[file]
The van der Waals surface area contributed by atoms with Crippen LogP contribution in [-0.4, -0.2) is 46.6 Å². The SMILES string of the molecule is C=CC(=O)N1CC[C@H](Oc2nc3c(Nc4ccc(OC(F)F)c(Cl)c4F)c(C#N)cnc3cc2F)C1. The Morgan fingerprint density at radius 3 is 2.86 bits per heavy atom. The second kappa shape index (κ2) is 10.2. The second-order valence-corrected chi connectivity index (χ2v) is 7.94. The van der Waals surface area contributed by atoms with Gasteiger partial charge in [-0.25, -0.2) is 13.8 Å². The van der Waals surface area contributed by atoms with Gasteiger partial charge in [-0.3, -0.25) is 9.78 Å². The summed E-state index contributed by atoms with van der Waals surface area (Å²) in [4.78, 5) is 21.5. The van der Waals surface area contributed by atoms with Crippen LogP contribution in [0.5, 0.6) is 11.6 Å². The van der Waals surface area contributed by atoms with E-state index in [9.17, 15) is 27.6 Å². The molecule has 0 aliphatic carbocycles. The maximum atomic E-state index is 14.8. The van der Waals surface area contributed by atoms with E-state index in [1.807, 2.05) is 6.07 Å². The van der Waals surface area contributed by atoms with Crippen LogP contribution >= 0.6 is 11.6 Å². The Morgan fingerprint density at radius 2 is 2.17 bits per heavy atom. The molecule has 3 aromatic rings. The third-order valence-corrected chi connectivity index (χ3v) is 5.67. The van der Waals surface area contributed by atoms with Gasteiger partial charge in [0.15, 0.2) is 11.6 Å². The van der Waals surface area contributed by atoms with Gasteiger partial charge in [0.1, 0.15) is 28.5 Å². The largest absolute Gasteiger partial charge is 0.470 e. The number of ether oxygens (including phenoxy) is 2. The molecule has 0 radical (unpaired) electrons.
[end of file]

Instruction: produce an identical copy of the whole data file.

The van der Waals surface area contributed by atoms with Crippen LogP contribution in [-0.4, -0.2) is 46.6 Å². The SMILES string of the molecule is C=CC(=O)N1CC[C@H](Oc2nc3c(Nc4ccc(OC(F)F)c(Cl)c4F)c(C#N)cnc3cc2F)C1. The Morgan fingerprint density at radius 3 is 2.86 bits per heavy atom. The second kappa shape index (κ2) is 10.2. The second-order valence-corrected chi connectivity index (χ2v) is 7.94. The van der Waals surface area contributed by atoms with Gasteiger partial charge in [-0.25, -0.2) is 13.8 Å². The van der Waals surface area contributed by atoms with Gasteiger partial charge in [-0.3, -0.25) is 9.78 Å². The summed E-state index contributed by atoms with van der Waals surface area (Å²) in [4.78, 5) is 21.5. The van der Waals surface area contributed by atoms with Crippen LogP contribution in [0.5, 0.6) is 11.6 Å². The van der Waals surface area contributed by atoms with E-state index in [9.17, 15) is 27.6 Å². The molecule has 0 aliphatic carbocycles. The maximum atomic E-state index is 14.8. The van der Waals surface area contributed by atoms with E-state index in [1.807, 2.05) is 6.07 Å². The van der Waals surface area contributed by atoms with Crippen LogP contribution >= 0.6 is 11.6 Å². The Morgan fingerprint density at radius 2 is 2.17 bits per heavy atom. The molecule has 3 aromatic rings. The third-order valence-corrected chi connectivity index (χ3v) is 5.67. The van der Waals surface area contributed by atoms with Gasteiger partial charge in [0.15, 0.2) is 11.6 Å². The van der Waals surface area contributed by atoms with Gasteiger partial charge in [0.1, 0.15) is 28.5 Å². The largest absolute Gasteiger partial charge is 0.470 e. The number of ether oxygens (including phenoxy) is 2. The molecule has 0 radical (unpaired) electrons.